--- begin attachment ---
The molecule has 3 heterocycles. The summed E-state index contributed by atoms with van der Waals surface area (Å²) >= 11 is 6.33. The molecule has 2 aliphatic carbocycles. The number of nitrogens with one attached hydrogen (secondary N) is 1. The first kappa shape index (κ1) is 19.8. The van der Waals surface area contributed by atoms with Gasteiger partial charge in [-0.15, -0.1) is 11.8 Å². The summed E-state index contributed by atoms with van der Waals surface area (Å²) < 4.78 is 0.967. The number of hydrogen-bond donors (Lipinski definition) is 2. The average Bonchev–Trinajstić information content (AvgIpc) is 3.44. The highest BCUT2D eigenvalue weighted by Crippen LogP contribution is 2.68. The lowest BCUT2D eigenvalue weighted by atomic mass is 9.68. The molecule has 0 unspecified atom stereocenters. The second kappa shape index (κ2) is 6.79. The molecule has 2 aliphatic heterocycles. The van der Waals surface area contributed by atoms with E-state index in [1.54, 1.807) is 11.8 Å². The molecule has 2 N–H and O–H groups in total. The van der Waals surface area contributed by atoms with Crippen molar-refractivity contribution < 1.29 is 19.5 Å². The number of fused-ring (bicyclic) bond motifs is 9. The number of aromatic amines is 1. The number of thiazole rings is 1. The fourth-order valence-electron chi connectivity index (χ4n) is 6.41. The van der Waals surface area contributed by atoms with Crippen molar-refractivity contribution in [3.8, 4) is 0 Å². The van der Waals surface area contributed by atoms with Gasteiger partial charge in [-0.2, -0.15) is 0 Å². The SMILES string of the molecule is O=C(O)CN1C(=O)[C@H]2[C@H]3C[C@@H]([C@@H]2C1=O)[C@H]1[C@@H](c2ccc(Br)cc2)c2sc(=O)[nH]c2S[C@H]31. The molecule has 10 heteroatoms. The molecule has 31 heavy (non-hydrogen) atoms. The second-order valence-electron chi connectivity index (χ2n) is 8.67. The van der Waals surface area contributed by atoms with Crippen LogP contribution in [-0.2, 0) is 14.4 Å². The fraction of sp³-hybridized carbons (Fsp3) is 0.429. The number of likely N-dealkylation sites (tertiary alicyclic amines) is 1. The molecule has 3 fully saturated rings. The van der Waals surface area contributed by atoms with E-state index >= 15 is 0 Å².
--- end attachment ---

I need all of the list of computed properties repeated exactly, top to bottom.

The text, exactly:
The molecule has 3 heterocycles. The summed E-state index contributed by atoms with van der Waals surface area (Å²) >= 11 is 6.33. The molecule has 2 aliphatic carbocycles. The number of nitrogens with one attached hydrogen (secondary N) is 1. The first kappa shape index (κ1) is 19.8. The van der Waals surface area contributed by atoms with Gasteiger partial charge in [-0.15, -0.1) is 11.8 Å². The summed E-state index contributed by atoms with van der Waals surface area (Å²) < 4.78 is 0.967. The number of hydrogen-bond donors (Lipinski definition) is 2. The average Bonchev–Trinajstić information content (AvgIpc) is 3.44. The highest BCUT2D eigenvalue weighted by Crippen LogP contribution is 2.68. The lowest BCUT2D eigenvalue weighted by atomic mass is 9.68. The molecule has 0 unspecified atom stereocenters. The second kappa shape index (κ2) is 6.79. The molecule has 2 aliphatic heterocycles. The van der Waals surface area contributed by atoms with E-state index in [1.54, 1.807) is 11.8 Å². The molecule has 2 N–H and O–H groups in total. The van der Waals surface area contributed by atoms with Crippen molar-refractivity contribution < 1.29 is 19.5 Å². The number of fused-ring (bicyclic) bond motifs is 9. The number of aromatic amines is 1. The number of thiazole rings is 1. The fourth-order valence-electron chi connectivity index (χ4n) is 6.41. The van der Waals surface area contributed by atoms with Crippen molar-refractivity contribution in [3.8, 4) is 0 Å². The van der Waals surface area contributed by atoms with Gasteiger partial charge in [-0.2, -0.15) is 0 Å². The SMILES string of the molecule is O=C(O)CN1C(=O)[C@H]2[C@H]3C[C@@H]([C@@H]2C1=O)[C@H]1[C@@H](c2ccc(Br)cc2)c2sc(=O)[nH]c2S[C@H]31. The molecule has 10 heteroatoms. The molecule has 31 heavy (non-hydrogen) atoms. The second-order valence-electron chi connectivity index (χ2n) is 8.67. The van der Waals surface area contributed by atoms with Crippen LogP contribution in [-0.2, 0) is 14.4 Å². The fraction of sp³-hybridized carbons (Fsp3) is 0.429. The number of likely N-dealkylation sites (tertiary alicyclic amines) is 1. The molecule has 3 fully saturated rings. The van der Waals surface area contributed by atoms with E-state index >= 15 is 0 Å².